UNITED STATES of America, Appellee, v. Jose FERNANDEZ, also known as Jose Deleky, also known as Jose Fernandez Deleky, also known as Nando, also known as Cuba, also known as Don Martin, Defendant-Appellant, Luis Cedeno, also known as Martin Gonzalez, also known as Luis Mangual, also known as Colombia, Daysi L. Santos, also known as Laura, also known as Laura D., also known as Laura Drugs. Defendants.
Defendant-Appellant Jose Fernandez (“Fernandez”), appeals from a January 23, 2019 judgment of the District Court sentencing Fernandez principally to a term of 114 months’ imprisonment for narcotics conspiracy in violation of 21 U.S.C. §§ 963 and 960. We assume the parties’ familiarity with the underlying facts, the procedural history of the case, and the issues on appeal.
At Fernandez’s initial sentencing for the underlying offense, the District Court (John Gleeson, then-Judge) sentenced Fernandez to 120 months’ imprisonment, which the District Court believed to be the mandatory minimum. Fernandez appealed that sentence, arguing that the mandatory minimum imposed by the District Court did not apply because Fernandez, who pleaded guilty, did not allocate to a drug quantity needed to trigger that mandatory minimum; the Government agreed with this position. See United States v. Cedeno, 705 F. App'x 36, 37 (2d Cir. 2017) (summary order). We vacated Fernandez’s sentence and remanded for resentencing under 21 U.S.C. § 960(b)(3), “the indeterminate drug quantity provision.” Id. On remand, the case was reassigned to Judge Hall, who sentenced Fernandez to 114 months’ imprisonment.
In Fernandez’s original sentencing, then-Judge Gleeson had adopted as his Guidelines-range starting point 168-210 months, which was the Government’s nonbinding, erroneous estimate prior to Fernandez’s plea of guilty—and which the Government adhered to as its own recommendation at that sentencing despite the error, rather than the 235-292-month range calculated in Fernandez’s presentence report (“PSR”). On the remand for resentencing, an updated PSR concluded that Fernandez’s Guidelines range of imprisonment was 210-262 months. On this appeal, Fernandez argues that the District Court on remand was bound, by the law-of-the-case doctrine, to use the 168-210 range that had been adopted by then-Judge Gleeson, rather than 210-262 months, as its starting point; he argues that if the District Court had used 168-210 months, its variance might well have been to a point lower than 114 months. Given Fernandez’s position at resentencing, his present contention is either waived or subject to no more than plain-error review.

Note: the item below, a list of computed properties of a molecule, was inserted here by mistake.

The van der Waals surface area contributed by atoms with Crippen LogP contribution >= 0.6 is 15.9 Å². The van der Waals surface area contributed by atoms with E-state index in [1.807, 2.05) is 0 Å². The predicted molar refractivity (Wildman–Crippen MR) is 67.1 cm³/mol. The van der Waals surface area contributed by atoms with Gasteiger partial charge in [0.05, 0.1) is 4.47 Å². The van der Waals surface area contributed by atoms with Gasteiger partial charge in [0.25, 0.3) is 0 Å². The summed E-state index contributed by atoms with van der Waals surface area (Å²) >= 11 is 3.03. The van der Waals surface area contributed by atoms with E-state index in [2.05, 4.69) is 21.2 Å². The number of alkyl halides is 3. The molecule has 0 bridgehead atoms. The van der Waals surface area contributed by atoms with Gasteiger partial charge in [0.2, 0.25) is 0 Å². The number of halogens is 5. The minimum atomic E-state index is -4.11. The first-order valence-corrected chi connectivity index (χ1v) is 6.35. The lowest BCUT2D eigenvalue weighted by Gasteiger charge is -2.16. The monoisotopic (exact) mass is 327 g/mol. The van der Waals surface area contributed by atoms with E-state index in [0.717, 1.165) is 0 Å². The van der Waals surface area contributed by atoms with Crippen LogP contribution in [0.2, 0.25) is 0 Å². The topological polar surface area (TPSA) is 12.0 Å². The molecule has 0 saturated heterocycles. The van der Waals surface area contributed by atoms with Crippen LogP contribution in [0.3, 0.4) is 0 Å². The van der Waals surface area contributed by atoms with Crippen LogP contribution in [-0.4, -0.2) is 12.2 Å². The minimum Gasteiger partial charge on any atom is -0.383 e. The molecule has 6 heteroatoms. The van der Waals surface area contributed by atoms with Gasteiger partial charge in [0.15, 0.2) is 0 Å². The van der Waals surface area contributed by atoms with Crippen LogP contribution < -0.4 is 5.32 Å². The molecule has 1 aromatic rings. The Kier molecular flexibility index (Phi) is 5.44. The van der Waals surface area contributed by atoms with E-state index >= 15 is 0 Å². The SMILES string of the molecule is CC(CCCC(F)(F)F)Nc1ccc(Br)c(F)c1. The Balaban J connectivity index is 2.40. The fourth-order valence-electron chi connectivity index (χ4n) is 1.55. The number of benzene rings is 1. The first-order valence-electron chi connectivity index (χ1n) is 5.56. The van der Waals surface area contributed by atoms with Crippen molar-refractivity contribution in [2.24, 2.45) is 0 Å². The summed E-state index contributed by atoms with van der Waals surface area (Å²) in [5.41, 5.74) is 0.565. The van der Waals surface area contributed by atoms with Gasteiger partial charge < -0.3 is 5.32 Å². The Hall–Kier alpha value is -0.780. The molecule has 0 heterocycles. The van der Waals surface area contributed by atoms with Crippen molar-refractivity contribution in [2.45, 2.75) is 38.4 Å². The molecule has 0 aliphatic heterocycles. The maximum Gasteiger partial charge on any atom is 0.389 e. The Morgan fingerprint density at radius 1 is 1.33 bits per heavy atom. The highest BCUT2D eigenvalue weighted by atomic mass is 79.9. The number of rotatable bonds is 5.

Pursuant to our remand, the District Court was to sentence Fernandez under Section 960(b)(3), which, for a defendant in Fernandez’s circumstances, authorized a prison term of up to 20 years. An updated PSR was prepared; Fernandez does not contend—and we see no indication in the record—that he objected to having the PSR updated. The District Court accepted the updated PSR’s conclusion that the Guidelines-recommended range of imprisonment was 210-262 months, and asked whether there was any objection; both sides said they had none. See App’x 99-100. And although Fernandez contends on this appeal that the District Court was required to utilize the 168-210 range that had been adopted by then-Judge Gleeson for the original sentencing, in the sentencing hearing on remand Fernandez’s counsel stated that the District Court was not “in any way bound by Judge Gleeson.” App’x 101. The District Court adhered to our prior mandate and imposed a sentence under Section 960(b)(3); and we accordingly reject Fernandez’s contention that the District Court erred, much less plainly erred, in imposing the new sentence.
We likewise disagree with Fernandez’s argument that the District Court was bound by the Government’s penalty sheet estimate as a baseline for his resentencing. As noted by the Government, the penalty sheet states that it is “not a plea agreement,” that it is intended “to advise” Fernandez, and that “[t]he Guidelines calculations set forth herein are only estimates and are not binding on the government, the Probation Department or the Court.” Gov’t App’x 1-2. This penalty sheet by its own unambiguous terms is binding on neither the Government nor the District Court.
We have reviewed all of the arguments raised by Fernandez on appeal and find them to be without merit. For the foregoing reasons, we AFFIRM the January 23, 2019 judgment of the District Court.